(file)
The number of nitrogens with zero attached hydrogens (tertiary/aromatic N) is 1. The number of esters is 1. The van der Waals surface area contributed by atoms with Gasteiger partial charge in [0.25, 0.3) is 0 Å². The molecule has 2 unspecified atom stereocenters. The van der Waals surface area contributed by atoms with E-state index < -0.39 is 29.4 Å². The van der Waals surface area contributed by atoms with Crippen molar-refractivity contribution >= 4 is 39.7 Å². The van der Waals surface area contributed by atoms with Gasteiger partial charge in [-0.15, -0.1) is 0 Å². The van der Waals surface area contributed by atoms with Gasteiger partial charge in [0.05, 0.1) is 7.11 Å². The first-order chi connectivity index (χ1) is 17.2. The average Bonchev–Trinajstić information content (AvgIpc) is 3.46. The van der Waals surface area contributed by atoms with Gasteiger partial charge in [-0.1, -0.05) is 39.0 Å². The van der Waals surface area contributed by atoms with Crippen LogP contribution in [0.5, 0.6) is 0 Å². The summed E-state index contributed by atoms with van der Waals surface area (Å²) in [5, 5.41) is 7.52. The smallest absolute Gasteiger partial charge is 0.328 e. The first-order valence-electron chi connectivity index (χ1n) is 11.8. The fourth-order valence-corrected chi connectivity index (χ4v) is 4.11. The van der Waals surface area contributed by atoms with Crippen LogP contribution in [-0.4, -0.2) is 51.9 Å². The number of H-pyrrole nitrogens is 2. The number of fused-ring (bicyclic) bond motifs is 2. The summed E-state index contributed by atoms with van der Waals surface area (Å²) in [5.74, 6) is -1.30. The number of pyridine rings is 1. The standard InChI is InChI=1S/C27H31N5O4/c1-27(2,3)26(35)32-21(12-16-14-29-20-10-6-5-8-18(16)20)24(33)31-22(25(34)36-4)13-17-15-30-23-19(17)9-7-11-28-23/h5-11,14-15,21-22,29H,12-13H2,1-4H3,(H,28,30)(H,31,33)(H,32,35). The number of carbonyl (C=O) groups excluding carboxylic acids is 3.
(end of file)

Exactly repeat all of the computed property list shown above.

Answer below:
The number of nitrogens with zero attached hydrogens (tertiary/aromatic N) is 1. The number of esters is 1. The van der Waals surface area contributed by atoms with Gasteiger partial charge in [0.25, 0.3) is 0 Å². The molecule has 2 unspecified atom stereocenters. The van der Waals surface area contributed by atoms with E-state index < -0.39 is 29.4 Å². The van der Waals surface area contributed by atoms with Crippen molar-refractivity contribution >= 4 is 39.7 Å². The van der Waals surface area contributed by atoms with Gasteiger partial charge in [-0.15, -0.1) is 0 Å². The van der Waals surface area contributed by atoms with Gasteiger partial charge in [0.05, 0.1) is 7.11 Å². The first-order chi connectivity index (χ1) is 17.2. The average Bonchev–Trinajstić information content (AvgIpc) is 3.46. The van der Waals surface area contributed by atoms with Gasteiger partial charge in [-0.1, -0.05) is 39.0 Å². The van der Waals surface area contributed by atoms with Crippen LogP contribution in [0.5, 0.6) is 0 Å². The summed E-state index contributed by atoms with van der Waals surface area (Å²) in [5, 5.41) is 7.52. The smallest absolute Gasteiger partial charge is 0.328 e. The first-order valence-electron chi connectivity index (χ1n) is 11.8. The fourth-order valence-corrected chi connectivity index (χ4v) is 4.11. The van der Waals surface area contributed by atoms with Crippen LogP contribution in [-0.4, -0.2) is 51.9 Å². The number of H-pyrrole nitrogens is 2. The number of fused-ring (bicyclic) bond motifs is 2. The summed E-state index contributed by atoms with van der Waals surface area (Å²) in [5.74, 6) is -1.30. The number of pyridine rings is 1. The standard InChI is InChI=1S/C27H31N5O4/c1-27(2,3)26(35)32-21(12-16-14-29-20-10-6-5-8-18(16)20)24(33)31-22(25(34)36-4)13-17-15-30-23-19(17)9-7-11-28-23/h5-11,14-15,21-22,29H,12-13H2,1-4H3,(H,28,30)(H,31,33)(H,32,35). The number of carbonyl (C=O) groups excluding carboxylic acids is 3.